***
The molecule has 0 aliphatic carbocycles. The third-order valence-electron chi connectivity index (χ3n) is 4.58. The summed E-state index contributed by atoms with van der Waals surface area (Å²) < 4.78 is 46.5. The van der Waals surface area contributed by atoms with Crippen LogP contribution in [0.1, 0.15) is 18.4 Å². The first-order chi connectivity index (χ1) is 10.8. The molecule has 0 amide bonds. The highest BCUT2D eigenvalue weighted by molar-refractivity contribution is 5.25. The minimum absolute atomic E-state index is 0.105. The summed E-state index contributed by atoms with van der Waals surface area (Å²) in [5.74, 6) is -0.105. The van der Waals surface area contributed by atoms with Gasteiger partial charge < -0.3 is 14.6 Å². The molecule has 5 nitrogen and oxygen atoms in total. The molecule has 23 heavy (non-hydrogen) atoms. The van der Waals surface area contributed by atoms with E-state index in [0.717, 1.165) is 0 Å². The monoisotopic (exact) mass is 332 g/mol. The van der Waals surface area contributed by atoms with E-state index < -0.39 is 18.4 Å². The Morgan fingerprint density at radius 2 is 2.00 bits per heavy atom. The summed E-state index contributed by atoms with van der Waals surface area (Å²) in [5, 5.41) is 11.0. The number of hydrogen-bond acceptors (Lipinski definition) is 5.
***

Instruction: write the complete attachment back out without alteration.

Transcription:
The molecule has 0 aliphatic carbocycles. The third-order valence-electron chi connectivity index (χ3n) is 4.58. The summed E-state index contributed by atoms with van der Waals surface area (Å²) < 4.78 is 46.5. The van der Waals surface area contributed by atoms with Crippen LogP contribution in [0.1, 0.15) is 18.4 Å². The first-order chi connectivity index (χ1) is 10.8. The molecule has 0 amide bonds. The highest BCUT2D eigenvalue weighted by molar-refractivity contribution is 5.25. The minimum absolute atomic E-state index is 0.105. The summed E-state index contributed by atoms with van der Waals surface area (Å²) in [5.74, 6) is -0.105. The van der Waals surface area contributed by atoms with Gasteiger partial charge < -0.3 is 14.6 Å². The molecule has 5 nitrogen and oxygen atoms in total. The molecule has 23 heavy (non-hydrogen) atoms. The van der Waals surface area contributed by atoms with E-state index in [0.717, 1.165) is 0 Å². The monoisotopic (exact) mass is 332 g/mol. The van der Waals surface area contributed by atoms with E-state index < -0.39 is 18.4 Å². The Morgan fingerprint density at radius 2 is 2.00 bits per heavy atom. The summed E-state index contributed by atoms with van der Waals surface area (Å²) in [5, 5.41) is 11.0. The number of hydrogen-bond acceptors (Lipinski definition) is 5.